From Catherine's blog I took these links to our rapid loss of Constitutional protections. How, I wonder, can "the Solari investment model which aligns financial and natural wealth and encourages diversified ownership and creation of wealth" restore the rule of law? Maybe there is a secret connection between owning a successful closely held business, or a farm, and being independent enough to push back when pushed into a corner? But, still, doesn't restoring the rule of law require citizen organizing and outcry? (As opposed to merely investing, producing and consuming within a social capital market.) Not that philanthropy tends to promote activism, to conserve our republic, but still, some givers do promote such ends. Those dollars are few and precious. 

Mr. Yoo benefited from the dollars givers invested in the American Enterprise Institute and the Federalist Society. Where you find resistance to the deterioration of our rights you find, for example, the ACLU. So it is a battle in part of giver against giver for the soul of this nation? Can we avoid that conclusion, whatever other benefits we might also draw from decentralized, community-based, social investing?


Endow A Fool (Insert My Picture Here)

As hundreds of billions of sub-prime loans were packaged and sold, ending up in pension plans, mutual funds, hedge funds, insurance company reserves, or assets backing savings accounts, who will be holding the empty bag once all this is marked to market? Not just the intermediaries who were holding these flawed investments in inventory or for their own account, but all the schmucks and investment advisors who went by the ratings these mispriced investments carried.  Still, if you are the CEO of a huge investment firm who gets fired, the news is not all bad. From such ranks we might recruit a new President, a State Attorney General, or a big time philanthropist. Catherine Austin Fitts lays it out in a list of links. My favorite such moral story is that of the man who headed up a sub prime lending company, made a big donation to Bush and is now Ambassador to the Netherlands.  Either Clinton would have done the same, probably. As the Emperor Vespasian said of the toilet tax, Pecunia non olet, "Money has no smell."

Could someone please endow a team of Satirists in white Emergency Vehicles, making house calls on Wall Street and in DC? We stage interventions for the mental health of unimportant people. Who will intervene among those who rule us? What investment for political return, what philanthropic initiative to heal the body politic, could have a bigger bang for the buck than a team of Clowns taking America's ruling elite away in straightjackets? Once safely in the asylum we could begin the long slow process of healing.  At times the cure may seem to the patient worse than the disease, but the main thing is that the disease itself not be allowed spread. Speaking of corruption, the Italians say, "the fish rots from the head down." We must extirpate the corruption among our elite lest it infect the whole. Philanthropy won't do it, politics is too sick to cure itself. Big business is in cahoots. That leaves the Satirists. I am happy to do what I can but I am fed up with doing it all pro bono publico in a Dumpster. I at least want a bounty for every politician or CEO I bag and cure.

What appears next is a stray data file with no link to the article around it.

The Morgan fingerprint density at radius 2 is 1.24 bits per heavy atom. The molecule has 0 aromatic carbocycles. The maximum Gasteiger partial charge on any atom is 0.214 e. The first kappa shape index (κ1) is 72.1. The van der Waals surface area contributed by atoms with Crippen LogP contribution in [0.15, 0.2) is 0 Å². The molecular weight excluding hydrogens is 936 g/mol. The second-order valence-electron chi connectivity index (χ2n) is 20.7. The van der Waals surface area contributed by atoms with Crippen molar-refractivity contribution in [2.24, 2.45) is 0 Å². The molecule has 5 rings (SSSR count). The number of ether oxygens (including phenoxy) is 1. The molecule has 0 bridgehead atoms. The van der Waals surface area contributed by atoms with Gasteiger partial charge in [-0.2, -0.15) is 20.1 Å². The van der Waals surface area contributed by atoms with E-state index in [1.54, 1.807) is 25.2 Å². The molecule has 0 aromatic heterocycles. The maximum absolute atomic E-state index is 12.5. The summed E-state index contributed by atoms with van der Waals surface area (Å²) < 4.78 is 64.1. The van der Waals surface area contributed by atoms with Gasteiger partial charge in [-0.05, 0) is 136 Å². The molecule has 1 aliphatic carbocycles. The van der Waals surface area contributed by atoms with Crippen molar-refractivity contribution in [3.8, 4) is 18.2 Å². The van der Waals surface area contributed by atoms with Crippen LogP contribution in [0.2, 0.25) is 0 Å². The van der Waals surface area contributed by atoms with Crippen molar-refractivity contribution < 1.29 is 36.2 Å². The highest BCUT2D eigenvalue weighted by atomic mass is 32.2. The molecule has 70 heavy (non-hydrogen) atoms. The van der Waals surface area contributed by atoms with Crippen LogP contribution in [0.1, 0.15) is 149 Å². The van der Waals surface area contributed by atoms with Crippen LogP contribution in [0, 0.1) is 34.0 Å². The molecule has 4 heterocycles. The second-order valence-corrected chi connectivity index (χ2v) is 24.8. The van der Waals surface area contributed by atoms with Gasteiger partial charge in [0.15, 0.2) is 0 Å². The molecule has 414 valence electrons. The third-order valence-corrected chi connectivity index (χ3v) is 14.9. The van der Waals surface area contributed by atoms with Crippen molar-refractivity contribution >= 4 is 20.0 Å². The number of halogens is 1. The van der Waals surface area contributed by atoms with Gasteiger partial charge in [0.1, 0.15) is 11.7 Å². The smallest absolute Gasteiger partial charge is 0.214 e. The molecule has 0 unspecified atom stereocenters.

Social Capital Markets Closed by Order of the Northern Command: Wirearchy and Hierarchy

Stuart Henshall on Jon Husband's presentation at KMWorld.  Jon, along with others like Tracy Gary and Catherine Austin Fitts, works at a deeper level, not from what will advance his career, or garner praise, or make a buck, but from the demands of his own disciplinary logic and the demands of the future.  All three of these intransigent figures meet resistance from the entrenched present. Jon's expertise is in human resources for large organizations. He worked with Hay. Now he is intuiting a world that runs on networks, swarms, coalitions, on love and love of the work as much as on money, whether inside or outside the corporate firewall. His  vision, no less than Tracy's inspired, grassroots progressivism, or Catherine's Solaris are a fundamental critique of today's corrupted and malignant Wall Street (not Main Street) capitalism. He like they are limning radical (from "radix," or root) alternatives to the world we know today. The three envision a decentralized, less hierarchical future, flattened but not as Thomas Friedman thinks of it.

Today we have a world controlled from the top down and the center out, by corporate power in cahoots with what remains of government, and enmeshed in philanthropy to support rather than challenge vested interests.  Tomorrow we will have progressive social change with social justice paramount (Tracy). We will have our money flowing from and to local Main Street businesses, including ranches, farms, and ordinary Rotary Club firms, that support the quality of life in towns, villages, and cities (Fitts).  And, we will have citizen/employees creating ever changing networks (online and off)  of purpose for commerce, politics, civic friendship, and profit.  Against that stands what? Well, most of you see in the newspapers, most of the figures you see on tv, and most of the mind-corrupting material supplied to us via think tanks, pundits, marketing, and the mainstream media by those currently in power.

Change starts on the margins, in the Dumpsters, not inside Wealth Bondage, nor outside, but where it abuts the public square, where as with garbage, ownership is not what it was, and pariahs congregate to promote the public good. Meanwhile,  let us  respect those set above us.  I am grateful to have a job at all, and to be allowed to blog, subject to editorial style guidelines, and approval by the higher ups.  I speak subject to correction.  Unlike The Happy Tutor, I am not looking for any trouble.  Until the new day dawns, I need to make a living.  My morals tutoring business may be a sham, but I will live in comfort until everything falls apart.  I will leave it to Jon, Tracy, and Catherine to buck the system.  I suggest you do the same.